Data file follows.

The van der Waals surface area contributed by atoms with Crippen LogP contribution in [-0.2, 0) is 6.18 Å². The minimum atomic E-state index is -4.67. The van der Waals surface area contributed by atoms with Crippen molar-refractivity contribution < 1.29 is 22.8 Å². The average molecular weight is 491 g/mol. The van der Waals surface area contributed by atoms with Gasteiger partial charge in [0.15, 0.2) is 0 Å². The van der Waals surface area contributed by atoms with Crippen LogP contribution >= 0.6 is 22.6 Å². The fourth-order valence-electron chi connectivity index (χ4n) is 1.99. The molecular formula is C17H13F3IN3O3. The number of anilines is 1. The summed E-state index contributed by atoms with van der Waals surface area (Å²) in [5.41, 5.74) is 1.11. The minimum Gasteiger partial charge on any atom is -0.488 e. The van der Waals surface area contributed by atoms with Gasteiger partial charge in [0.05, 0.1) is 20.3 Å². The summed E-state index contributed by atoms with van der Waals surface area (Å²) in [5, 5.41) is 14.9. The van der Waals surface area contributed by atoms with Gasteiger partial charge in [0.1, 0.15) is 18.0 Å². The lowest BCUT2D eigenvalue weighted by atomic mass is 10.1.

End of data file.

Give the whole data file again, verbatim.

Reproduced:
The van der Waals surface area contributed by atoms with Crippen LogP contribution in [-0.2, 0) is 6.18 Å². The minimum atomic E-state index is -4.67. The van der Waals surface area contributed by atoms with Crippen molar-refractivity contribution < 1.29 is 22.8 Å². The average molecular weight is 491 g/mol. The van der Waals surface area contributed by atoms with Gasteiger partial charge in [0.15, 0.2) is 0 Å². The van der Waals surface area contributed by atoms with Crippen LogP contribution >= 0.6 is 22.6 Å². The fourth-order valence-electron chi connectivity index (χ4n) is 1.99. The molecular formula is C17H13F3IN3O3. The number of anilines is 1. The summed E-state index contributed by atoms with van der Waals surface area (Å²) in [5.41, 5.74) is 1.11. The minimum Gasteiger partial charge on any atom is -0.488 e. The van der Waals surface area contributed by atoms with Gasteiger partial charge in [0.05, 0.1) is 20.3 Å². The summed E-state index contributed by atoms with van der Waals surface area (Å²) in [5, 5.41) is 14.9. The van der Waals surface area contributed by atoms with Gasteiger partial charge in [0.1, 0.15) is 18.0 Å². The lowest BCUT2D eigenvalue weighted by atomic mass is 10.1.